Jackson Hole News and Guide: Developer Vows a Fix for Snake Riprap Work
By Mike Koshmrl
A private club built along the Snake River’s floodplain south of Jackson may be able to keep a modified flood control structure built to protect a golf course hole.
The Snake River Sporting Club received a violation notice from Teton County planners on Jan. 28 with instructions on what to do about the approximately 300-foot riprap levee, which was built inland in late 2017 but became exposed along the riverbank by the next spring’s runoff. Unlike other unpermitted work, the club isn’t being told to remove the levee in straightfo rward terms, though Teton County Senior Planner Hamilton Smith does expect wholesale changes to the structure. “No one is 100 percent certain of [what it will look like] right now,” Smith said. “It needs to be rehabilitated in some way that is amenable to the best interest of the ecological function of the Snake River.”
Federal permitting processes the county is requiring the Sporting Club to undertake will shape the final form of the structure, which the club’s owners refer to as a “boulder trench.” Conservationists and river advocates are also engaged in process.
“We’re not holding their hand here,” Smith said. “They’re going to decide, with information provided, how to make this unauthorized action best conform with our regulations and other federal agency juri sdictions’ regulations.”
Teton County’s violation notice explains that the riprap levee failed to comply with a condition of the club’s development permit, and also the universal land development regulations. To return to compliance, the Sporting Club must
navigate a review process that will determine whether the riverside work complies with the Wild and Scenic Rivers Act, which comes into play because the Snake River is classified as a “scenic” waterway where it flows through the canyon.
Permitting processes for the U.S. Army Corps of Engineers and Wyoming Department of Environmental Quality must also be navi gated, and the outcomes will drive the county’s next steps. If the federal agencies determine that the project fits the legal definition of a “dike, levee or retaining wall,” the club will have to try to amend its development conditions. Due to its relatively small size, at 0.14 acres, the club’s initial “boulder trench” was exempt from a Teton County grading and erosion control permit, but that authorization, too, may become necessary depending on the scope of the final proposal, the violation notice states.
County planners gave the club until March 26 to round up the needed paperwork.
Snake River Fund Executive Director Jared Baecker has been talking with Sporting Club majority owner Christopher Swann to find a solution that the conservation community can live with. They met with others, including the Army Corps, in mid-January.
“There was an acknowledgement of mistakes,” Baecker said, “and they said they want to do the right thing for the resource.”
Conservationists are not taking a hard line and demanding no manipulation of the Snake River’s banks.
“We’re figuring out ways to stabilize the banks to protect private property up and down the corridor, wherever that might be appropriate,” Baecker said. “‘Wild and Scenic’ rivers, that definition doesn’t prohibit a private landowner from protecting their land.”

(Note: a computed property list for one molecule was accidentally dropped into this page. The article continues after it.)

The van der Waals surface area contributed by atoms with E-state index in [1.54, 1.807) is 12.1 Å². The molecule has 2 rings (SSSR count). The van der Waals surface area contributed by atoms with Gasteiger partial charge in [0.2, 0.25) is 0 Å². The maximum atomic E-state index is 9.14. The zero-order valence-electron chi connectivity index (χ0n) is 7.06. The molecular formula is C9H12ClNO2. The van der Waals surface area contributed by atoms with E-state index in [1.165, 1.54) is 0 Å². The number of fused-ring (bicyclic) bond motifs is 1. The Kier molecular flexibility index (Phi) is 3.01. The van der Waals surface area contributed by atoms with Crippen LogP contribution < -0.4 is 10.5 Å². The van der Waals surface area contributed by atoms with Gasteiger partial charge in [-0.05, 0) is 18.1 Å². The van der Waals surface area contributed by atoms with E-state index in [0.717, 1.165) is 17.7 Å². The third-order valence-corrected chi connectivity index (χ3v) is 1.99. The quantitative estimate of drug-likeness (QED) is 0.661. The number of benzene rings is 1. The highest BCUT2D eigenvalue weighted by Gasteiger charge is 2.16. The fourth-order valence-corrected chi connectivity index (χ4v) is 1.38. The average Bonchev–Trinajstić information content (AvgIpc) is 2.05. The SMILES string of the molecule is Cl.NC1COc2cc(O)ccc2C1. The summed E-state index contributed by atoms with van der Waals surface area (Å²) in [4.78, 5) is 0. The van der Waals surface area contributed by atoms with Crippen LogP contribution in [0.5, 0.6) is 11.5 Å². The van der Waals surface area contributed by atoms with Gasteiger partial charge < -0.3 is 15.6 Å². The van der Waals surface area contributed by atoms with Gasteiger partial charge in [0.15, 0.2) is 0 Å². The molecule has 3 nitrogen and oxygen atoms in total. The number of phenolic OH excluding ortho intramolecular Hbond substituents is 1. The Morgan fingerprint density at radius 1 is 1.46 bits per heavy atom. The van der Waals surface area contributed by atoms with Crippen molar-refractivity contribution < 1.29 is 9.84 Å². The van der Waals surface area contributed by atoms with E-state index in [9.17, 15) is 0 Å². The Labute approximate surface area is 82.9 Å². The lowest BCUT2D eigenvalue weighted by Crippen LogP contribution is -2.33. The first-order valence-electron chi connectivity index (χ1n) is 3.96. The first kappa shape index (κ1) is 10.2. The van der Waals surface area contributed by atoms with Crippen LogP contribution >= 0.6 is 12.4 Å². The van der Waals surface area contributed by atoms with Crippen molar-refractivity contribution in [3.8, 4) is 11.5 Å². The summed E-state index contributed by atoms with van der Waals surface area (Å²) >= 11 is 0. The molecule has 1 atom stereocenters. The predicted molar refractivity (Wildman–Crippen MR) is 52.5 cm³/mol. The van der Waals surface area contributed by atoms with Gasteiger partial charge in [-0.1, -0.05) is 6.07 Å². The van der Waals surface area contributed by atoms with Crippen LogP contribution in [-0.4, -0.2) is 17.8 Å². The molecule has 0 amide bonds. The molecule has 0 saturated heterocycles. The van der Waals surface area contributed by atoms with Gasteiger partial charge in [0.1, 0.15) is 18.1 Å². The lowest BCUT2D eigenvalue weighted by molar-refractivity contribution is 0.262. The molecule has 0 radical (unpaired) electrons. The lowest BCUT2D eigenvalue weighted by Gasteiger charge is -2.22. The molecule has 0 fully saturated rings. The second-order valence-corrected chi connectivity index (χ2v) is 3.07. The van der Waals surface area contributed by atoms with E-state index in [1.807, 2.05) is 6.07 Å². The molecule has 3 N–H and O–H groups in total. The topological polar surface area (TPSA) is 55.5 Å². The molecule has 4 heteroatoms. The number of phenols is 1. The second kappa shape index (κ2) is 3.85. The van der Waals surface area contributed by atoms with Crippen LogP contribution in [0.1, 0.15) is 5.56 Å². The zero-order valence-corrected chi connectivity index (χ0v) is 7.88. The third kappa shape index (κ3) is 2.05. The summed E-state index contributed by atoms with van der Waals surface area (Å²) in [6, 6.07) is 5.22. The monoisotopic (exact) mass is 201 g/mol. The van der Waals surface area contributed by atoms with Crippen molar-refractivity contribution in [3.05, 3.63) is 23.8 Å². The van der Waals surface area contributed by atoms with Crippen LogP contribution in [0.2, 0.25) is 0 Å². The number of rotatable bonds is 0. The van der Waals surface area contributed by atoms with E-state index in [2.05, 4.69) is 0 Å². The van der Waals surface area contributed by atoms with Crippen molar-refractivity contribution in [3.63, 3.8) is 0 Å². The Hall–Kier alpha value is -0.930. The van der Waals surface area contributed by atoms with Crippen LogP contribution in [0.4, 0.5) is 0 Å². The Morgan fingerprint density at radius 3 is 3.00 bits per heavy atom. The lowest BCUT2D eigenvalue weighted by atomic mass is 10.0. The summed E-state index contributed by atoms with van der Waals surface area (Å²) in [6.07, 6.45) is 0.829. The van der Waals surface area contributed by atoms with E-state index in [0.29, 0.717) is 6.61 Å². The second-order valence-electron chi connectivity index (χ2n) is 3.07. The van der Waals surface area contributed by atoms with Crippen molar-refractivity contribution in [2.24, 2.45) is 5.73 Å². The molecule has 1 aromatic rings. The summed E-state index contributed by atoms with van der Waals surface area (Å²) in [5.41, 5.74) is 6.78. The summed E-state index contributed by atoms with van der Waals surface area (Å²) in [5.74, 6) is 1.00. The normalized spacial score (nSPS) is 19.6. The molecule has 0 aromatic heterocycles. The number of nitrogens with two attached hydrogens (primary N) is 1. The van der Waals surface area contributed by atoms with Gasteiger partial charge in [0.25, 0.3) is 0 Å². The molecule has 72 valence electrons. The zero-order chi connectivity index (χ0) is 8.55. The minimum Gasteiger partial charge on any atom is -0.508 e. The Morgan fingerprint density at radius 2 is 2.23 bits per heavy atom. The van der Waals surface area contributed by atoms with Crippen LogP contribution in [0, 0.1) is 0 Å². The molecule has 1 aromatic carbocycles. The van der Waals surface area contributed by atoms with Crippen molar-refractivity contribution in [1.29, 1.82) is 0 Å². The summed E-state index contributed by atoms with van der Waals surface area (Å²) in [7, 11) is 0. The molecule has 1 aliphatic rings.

The boulder trench was built along a seasonally filled side channel that’s eroded in the direction of the club’s golf course by 100 feet or more since the club was built in the early 2000s. At its closest the bank is now within a few yards of a golf cart path, which skirts the east side of the course’s 15th hole.
Replacing the boulder structure for a more natural-looking combination of wood and native rock could be one solution that appeases the Snake River Fund, Greater Yellowstone Coalition and other groups working with the club.
“We are hopeful that natural armoring without hardening would be suitable for the landowner and also comply with Wild and Scenic outstanding and remarkable values,” Baecker said. “But it’s going to take some tinkering to figure out how to do that properly.”
Other unauthorized Sporting Club projects are in the process of being removed or are already gone.
A bridge that spanned a Snake River braid was removed in early January, and an associated wetland reclamation plan was submitted ahead of a county deadline. Teton County zoning compliance officer Chandler Windom inspected the site, later writing Swann that the visit was “very successful.”
Stockpiled boulders that also must go have mostly been moved, ahead of an agreed-to deadline that was extended, Windom told the News& Guide.
Farther north an unauthorized berm and built-up riverbank that clogged a Snake side channel must be restored and revegetated no later than Sept. 1. A pickleball court built without permission must also come out this summer.
Teton County’s Smith said the club’s leaders are working to rectify missteps on all fronts.
“They are showing good faith in addressing and making progress on all aspects of the violations,” Smith said. “I think they absolutely, positively want to resolve this and move forward.”
Sporting Club owner Swann said that since the county’s violation came in no decisions have been made about what will become of the boulder structure.
“We’re working through all interested parties and getting feedback,” Swann said. “At this point, we’re getting together all our plans and looking forward to a resubmittal.”
He was upbeat about putting the unauthorized river work behind him.
“We’re eager to get it resolved,”
Published by Jackson Hole News & Guide, Feb 13
Contact Mike Koshmrl at 732-7067, firstname.lastname@example.org or @JHNGenviro.